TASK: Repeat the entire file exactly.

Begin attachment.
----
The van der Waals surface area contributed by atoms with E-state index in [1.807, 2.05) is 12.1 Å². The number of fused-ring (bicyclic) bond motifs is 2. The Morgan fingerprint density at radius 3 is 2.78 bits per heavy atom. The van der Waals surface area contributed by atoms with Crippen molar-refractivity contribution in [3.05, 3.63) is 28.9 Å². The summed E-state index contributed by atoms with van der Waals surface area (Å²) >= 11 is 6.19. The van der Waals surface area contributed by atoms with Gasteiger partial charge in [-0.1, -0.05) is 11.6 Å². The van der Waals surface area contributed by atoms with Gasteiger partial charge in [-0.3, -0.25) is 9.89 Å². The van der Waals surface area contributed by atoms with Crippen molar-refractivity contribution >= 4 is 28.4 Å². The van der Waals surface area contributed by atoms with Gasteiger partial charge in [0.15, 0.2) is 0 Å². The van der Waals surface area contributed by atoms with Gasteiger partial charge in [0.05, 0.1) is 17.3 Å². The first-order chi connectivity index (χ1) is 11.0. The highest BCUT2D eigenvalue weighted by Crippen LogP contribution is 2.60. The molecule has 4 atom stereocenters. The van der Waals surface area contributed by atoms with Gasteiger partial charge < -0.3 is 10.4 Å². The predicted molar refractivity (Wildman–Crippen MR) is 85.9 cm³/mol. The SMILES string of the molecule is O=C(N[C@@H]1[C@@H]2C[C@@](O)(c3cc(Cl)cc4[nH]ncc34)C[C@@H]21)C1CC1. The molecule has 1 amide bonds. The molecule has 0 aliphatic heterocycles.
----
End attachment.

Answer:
The van der Waals surface area contributed by atoms with E-state index in [1.807, 2.05) is 12.1 Å². The number of fused-ring (bicyclic) bond motifs is 2. The Morgan fingerprint density at radius 3 is 2.78 bits per heavy atom. The van der Waals surface area contributed by atoms with Crippen molar-refractivity contribution in [3.05, 3.63) is 28.9 Å². The summed E-state index contributed by atoms with van der Waals surface area (Å²) >= 11 is 6.19. The van der Waals surface area contributed by atoms with Gasteiger partial charge in [-0.1, -0.05) is 11.6 Å². The van der Waals surface area contributed by atoms with Gasteiger partial charge in [-0.3, -0.25) is 9.89 Å². The van der Waals surface area contributed by atoms with Crippen molar-refractivity contribution >= 4 is 28.4 Å². The van der Waals surface area contributed by atoms with Gasteiger partial charge in [0.15, 0.2) is 0 Å². The van der Waals surface area contributed by atoms with Gasteiger partial charge in [0.05, 0.1) is 17.3 Å². The first-order chi connectivity index (χ1) is 11.0. The highest BCUT2D eigenvalue weighted by Crippen LogP contribution is 2.60. The molecule has 4 atom stereocenters. The van der Waals surface area contributed by atoms with Gasteiger partial charge < -0.3 is 10.4 Å². The predicted molar refractivity (Wildman–Crippen MR) is 85.9 cm³/mol. The SMILES string of the molecule is O=C(N[C@@H]1[C@@H]2C[C@@](O)(c3cc(Cl)cc4[nH]ncc34)C[C@@H]21)C1CC1. The molecule has 1 amide bonds. The molecule has 0 aliphatic heterocycles.